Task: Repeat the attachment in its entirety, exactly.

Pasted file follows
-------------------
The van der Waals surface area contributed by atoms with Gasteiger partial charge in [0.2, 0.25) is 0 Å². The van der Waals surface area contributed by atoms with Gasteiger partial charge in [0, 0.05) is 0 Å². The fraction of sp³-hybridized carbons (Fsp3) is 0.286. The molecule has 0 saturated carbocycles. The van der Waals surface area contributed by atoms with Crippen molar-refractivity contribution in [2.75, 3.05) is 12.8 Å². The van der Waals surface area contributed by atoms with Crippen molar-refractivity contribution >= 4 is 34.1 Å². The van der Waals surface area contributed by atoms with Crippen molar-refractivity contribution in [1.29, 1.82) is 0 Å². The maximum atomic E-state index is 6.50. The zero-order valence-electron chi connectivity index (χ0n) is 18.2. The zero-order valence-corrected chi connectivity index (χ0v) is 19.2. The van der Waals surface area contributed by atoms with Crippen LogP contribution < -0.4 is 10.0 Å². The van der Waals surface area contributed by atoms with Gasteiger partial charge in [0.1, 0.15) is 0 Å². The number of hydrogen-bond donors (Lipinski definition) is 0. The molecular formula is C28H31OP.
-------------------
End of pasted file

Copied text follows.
The van der Waals surface area contributed by atoms with Gasteiger partial charge in [0.2, 0.25) is 0 Å². The van der Waals surface area contributed by atoms with Gasteiger partial charge in [0, 0.05) is 0 Å². The fraction of sp³-hybridized carbons (Fsp3) is 0.286. The molecule has 0 saturated carbocycles. The van der Waals surface area contributed by atoms with Crippen molar-refractivity contribution in [2.75, 3.05) is 12.8 Å². The van der Waals surface area contributed by atoms with Crippen molar-refractivity contribution >= 4 is 34.1 Å². The van der Waals surface area contributed by atoms with Crippen molar-refractivity contribution in [1.29, 1.82) is 0 Å². The maximum atomic E-state index is 6.50. The zero-order valence-electron chi connectivity index (χ0n) is 18.2. The zero-order valence-corrected chi connectivity index (χ0v) is 19.2. The van der Waals surface area contributed by atoms with Crippen LogP contribution < -0.4 is 10.0 Å². The van der Waals surface area contributed by atoms with Gasteiger partial charge in [0.1, 0.15) is 0 Å². The number of hydrogen-bond donors (Lipinski definition) is 0. The molecular formula is C28H31OP.